Reuters (“CHINA OBJECTS TO JAPANESE POLITICIAN’S NUCLEAR REMARKS,” Beijing, 04/09/02) reported that the PRC has condemned a speech by Japan’s opposition Liberal Party leader, Ichiro Ozawa, that claimed Japan could easily produce nuclear weapons and surpass the PRC’s military might, state media said on Tuesday. Ozawa’s remarks, made at a seminar on Saturday, were irresponsible and “contradicted hopes for peace and long-term friendship between the two countries and peoples”, the People’s Daily quoted Foreign Ministry spokeswoman Zhang Qiyue as saying. “Ozawa’s words were provocative, representing an outdated Cold War mentality just as the two countries were celebrating the 30th anniversary of the establishment of diplomatic relations,” she said. His remarks “ran opposite to the wishes of both Chinese and Japanese peoples,” she added. Ozawa’s speech came during a visit to Japan by the PRC’s parliament chief Li Peng and only days before Japanese Prime Minster Junichiro Koizumi visits the PRC. Ozawa said his statements were meant to encourage stronger ties between the PRC and Japan.

5. Japan Security Legislation

Reuters (“JAPANESE PACIFISTS APPEAL AGAINST CRISIS LEGISLATION,” Tokyo, 04/09/02) reported that a group of pacifist writers, academics and performers have launched an appeal against planned legislation they say will turn Japan into a militarist nation, Kyodo news agency said on Tuesday. The proposed change in the law “will turn Japan into a warlike nation from the peaceful one stipulated by Article Nine in our constitution, and we need to shatter the government’s aim to realize it,” Kyodo News reported the group as saying. The government says what it calls “crisis legislation” is aimed at enabling Japan to defend itself in the event of an attack, a possibility that has gained credence with voters since the September attacks on the US. The new legislation stipulates the setting up of a government task force in the event of an attack on Japan which would have authority over government ministries and local government bodies. The proposals also set out punishments for individuals who fail to comply with the state’s instructions to set aside supplies needed by Japan’s military in the event of an attack. The crisis legislation, in the form of a package of four bills, is due to be submitted to parliament later this month. But the group of around 250 people, including Japan’s well-known satirical writer Hisashi Inoue, involved in Tuesday’s appeal says the legislation risks allowing a return to the militarism of the years leading up to and during World War II. “Culture and freedom were stolen from us for many years during the last war. We will not allow a return to those days,” Kyodo reported photographer Akira Tanno as saying.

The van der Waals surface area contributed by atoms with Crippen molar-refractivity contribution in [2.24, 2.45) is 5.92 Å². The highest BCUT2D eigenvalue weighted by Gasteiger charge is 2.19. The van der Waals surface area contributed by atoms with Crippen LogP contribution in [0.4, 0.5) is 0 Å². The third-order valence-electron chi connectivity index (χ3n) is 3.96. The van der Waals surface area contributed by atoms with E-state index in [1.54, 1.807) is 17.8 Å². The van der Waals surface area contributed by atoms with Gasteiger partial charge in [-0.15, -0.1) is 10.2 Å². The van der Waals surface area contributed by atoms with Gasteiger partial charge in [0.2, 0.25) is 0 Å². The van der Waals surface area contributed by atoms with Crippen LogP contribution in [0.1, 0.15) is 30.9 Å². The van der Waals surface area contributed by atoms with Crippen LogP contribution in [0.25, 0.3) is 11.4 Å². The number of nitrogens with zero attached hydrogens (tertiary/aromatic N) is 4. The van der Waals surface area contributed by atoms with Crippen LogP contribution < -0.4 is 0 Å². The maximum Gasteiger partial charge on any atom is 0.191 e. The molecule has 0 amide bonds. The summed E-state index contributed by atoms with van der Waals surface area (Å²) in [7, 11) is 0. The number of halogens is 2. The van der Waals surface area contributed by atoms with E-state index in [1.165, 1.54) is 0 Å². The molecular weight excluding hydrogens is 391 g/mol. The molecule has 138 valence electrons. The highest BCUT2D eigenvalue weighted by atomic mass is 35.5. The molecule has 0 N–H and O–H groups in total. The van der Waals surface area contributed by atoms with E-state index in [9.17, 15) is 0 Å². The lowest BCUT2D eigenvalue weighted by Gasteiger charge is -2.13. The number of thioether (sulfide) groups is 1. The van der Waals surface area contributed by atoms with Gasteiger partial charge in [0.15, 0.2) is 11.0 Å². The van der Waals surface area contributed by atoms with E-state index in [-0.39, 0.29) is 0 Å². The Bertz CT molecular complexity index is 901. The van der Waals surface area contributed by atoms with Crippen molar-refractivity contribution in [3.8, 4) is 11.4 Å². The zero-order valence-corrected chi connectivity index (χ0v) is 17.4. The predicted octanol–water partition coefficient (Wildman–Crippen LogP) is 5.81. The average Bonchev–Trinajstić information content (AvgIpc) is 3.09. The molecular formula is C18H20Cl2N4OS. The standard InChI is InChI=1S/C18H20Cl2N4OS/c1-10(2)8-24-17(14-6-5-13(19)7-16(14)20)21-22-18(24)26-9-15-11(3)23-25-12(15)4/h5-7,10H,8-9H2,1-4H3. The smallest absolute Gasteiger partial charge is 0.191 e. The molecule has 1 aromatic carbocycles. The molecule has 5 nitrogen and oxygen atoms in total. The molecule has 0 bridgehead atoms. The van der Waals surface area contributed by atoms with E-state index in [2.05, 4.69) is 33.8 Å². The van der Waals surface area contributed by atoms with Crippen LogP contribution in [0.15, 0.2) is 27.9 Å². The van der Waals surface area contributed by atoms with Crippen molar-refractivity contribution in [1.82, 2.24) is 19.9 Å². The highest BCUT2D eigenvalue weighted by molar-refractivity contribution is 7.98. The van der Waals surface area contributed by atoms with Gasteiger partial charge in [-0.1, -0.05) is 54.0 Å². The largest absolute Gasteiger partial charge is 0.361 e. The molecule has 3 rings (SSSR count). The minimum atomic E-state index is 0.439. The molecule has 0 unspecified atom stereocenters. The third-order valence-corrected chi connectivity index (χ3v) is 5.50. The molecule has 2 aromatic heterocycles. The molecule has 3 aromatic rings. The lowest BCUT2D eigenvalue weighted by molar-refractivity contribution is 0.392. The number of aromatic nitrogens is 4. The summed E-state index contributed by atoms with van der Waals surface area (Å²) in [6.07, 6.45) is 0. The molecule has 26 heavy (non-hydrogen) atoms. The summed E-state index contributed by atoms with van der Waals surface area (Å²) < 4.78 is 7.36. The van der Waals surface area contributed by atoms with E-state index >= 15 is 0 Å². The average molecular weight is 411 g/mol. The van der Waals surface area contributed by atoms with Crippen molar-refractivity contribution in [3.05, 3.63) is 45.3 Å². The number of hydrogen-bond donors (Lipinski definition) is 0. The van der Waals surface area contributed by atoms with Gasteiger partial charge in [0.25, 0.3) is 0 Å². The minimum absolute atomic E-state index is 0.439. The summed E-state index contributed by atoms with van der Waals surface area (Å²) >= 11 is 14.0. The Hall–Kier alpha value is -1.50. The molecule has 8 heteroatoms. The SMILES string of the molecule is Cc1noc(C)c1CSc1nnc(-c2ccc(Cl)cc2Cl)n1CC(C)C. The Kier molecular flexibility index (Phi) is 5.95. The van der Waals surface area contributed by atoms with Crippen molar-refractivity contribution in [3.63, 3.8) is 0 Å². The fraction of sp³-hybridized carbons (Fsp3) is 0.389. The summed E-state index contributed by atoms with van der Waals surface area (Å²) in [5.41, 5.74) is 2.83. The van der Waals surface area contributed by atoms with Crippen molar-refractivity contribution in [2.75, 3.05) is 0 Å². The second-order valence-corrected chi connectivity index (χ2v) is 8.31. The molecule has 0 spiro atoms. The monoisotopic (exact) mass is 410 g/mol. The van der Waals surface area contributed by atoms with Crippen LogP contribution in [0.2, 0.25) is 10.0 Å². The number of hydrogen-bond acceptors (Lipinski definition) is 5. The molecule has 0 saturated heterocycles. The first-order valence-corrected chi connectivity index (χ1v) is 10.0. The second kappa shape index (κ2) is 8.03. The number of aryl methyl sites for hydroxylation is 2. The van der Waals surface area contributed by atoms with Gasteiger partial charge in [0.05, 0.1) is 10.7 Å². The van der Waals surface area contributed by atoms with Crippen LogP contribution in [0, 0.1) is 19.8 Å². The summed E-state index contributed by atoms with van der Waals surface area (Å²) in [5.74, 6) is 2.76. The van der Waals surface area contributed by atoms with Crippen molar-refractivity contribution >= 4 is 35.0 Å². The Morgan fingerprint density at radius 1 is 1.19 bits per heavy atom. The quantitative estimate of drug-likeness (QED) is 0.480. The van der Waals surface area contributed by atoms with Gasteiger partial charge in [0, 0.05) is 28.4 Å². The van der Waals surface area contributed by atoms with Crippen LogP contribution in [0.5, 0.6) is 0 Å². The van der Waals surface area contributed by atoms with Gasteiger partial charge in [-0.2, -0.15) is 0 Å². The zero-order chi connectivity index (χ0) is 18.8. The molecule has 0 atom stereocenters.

6. Japanese History Textbooks

Reuters (“NEW JAPANESE TEXTBOOK STIRS UP CONTROVERSY OVER WAR,” Tokyo, 04/09/02) reported that a Japanese citizens’ group criticized the government’s decision on Tuesday to approve a new high school history textbook written by nationalist historians, saying it glosses over Japan’s wartime aggression. “The textbook tries to embellish Japan’s war of aggression…and could lead Japan to diplomatic isolation,” Yoshifumi Tawara, secretary general of the Children and Textbooks Japan Network 21, told a news conference. Japan’s Education Ministry approved a draft of the textbook, which is to be used in Japanese high schools in the school year that starts next April, a ministry official said. The book was one of 387 high school textbooks covering various subjects that were approved by the ministry on Tuesday. The move comes a year after Japan sparked a diplomatic furor by approving a junior high school history textbook that was criticized by the ROK, the PRC, and other Asian nations for attempting to justify Japan’s invasion of much of Asia in the first half of the 20th century. Tawara said the new history textbook, an older version of which is already being used in schools, was similar to the one that fuelled debate at home and abroad last year.